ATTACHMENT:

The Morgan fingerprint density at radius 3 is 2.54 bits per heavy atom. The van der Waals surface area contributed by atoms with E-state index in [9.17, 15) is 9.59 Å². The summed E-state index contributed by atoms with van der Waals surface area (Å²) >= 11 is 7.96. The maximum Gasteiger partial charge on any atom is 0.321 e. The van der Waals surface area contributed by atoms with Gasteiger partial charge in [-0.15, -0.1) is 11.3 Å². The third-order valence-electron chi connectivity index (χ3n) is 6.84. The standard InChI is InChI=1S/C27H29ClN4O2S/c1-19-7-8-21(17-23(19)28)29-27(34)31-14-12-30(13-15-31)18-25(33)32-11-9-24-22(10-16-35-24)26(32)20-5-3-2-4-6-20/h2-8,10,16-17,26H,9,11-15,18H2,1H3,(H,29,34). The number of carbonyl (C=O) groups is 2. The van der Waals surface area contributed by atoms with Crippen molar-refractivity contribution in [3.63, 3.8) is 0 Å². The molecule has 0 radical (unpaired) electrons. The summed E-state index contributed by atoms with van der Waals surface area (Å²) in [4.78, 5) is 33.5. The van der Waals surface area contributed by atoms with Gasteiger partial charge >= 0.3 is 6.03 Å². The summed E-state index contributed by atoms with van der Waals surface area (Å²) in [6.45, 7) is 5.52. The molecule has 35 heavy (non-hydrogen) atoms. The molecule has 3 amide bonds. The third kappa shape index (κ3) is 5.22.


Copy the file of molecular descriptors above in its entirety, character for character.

The Morgan fingerprint density at radius 3 is 2.54 bits per heavy atom. The van der Waals surface area contributed by atoms with E-state index in [9.17, 15) is 9.59 Å². The summed E-state index contributed by atoms with van der Waals surface area (Å²) >= 11 is 7.96. The maximum Gasteiger partial charge on any atom is 0.321 e. The van der Waals surface area contributed by atoms with Gasteiger partial charge in [-0.15, -0.1) is 11.3 Å². The third-order valence-electron chi connectivity index (χ3n) is 6.84. The standard InChI is InChI=1S/C27H29ClN4O2S/c1-19-7-8-21(17-23(19)28)29-27(34)31-14-12-30(13-15-31)18-25(33)32-11-9-24-22(10-16-35-24)26(32)20-5-3-2-4-6-20/h2-8,10,16-17,26H,9,11-15,18H2,1H3,(H,29,34). The number of carbonyl (C=O) groups is 2. The van der Waals surface area contributed by atoms with Crippen molar-refractivity contribution in [3.63, 3.8) is 0 Å². The molecule has 0 radical (unpaired) electrons. The summed E-state index contributed by atoms with van der Waals surface area (Å²) in [4.78, 5) is 33.5. The van der Waals surface area contributed by atoms with Gasteiger partial charge >= 0.3 is 6.03 Å². The summed E-state index contributed by atoms with van der Waals surface area (Å²) in [6.45, 7) is 5.52. The molecule has 35 heavy (non-hydrogen) atoms. The molecule has 3 amide bonds. The third kappa shape index (κ3) is 5.22.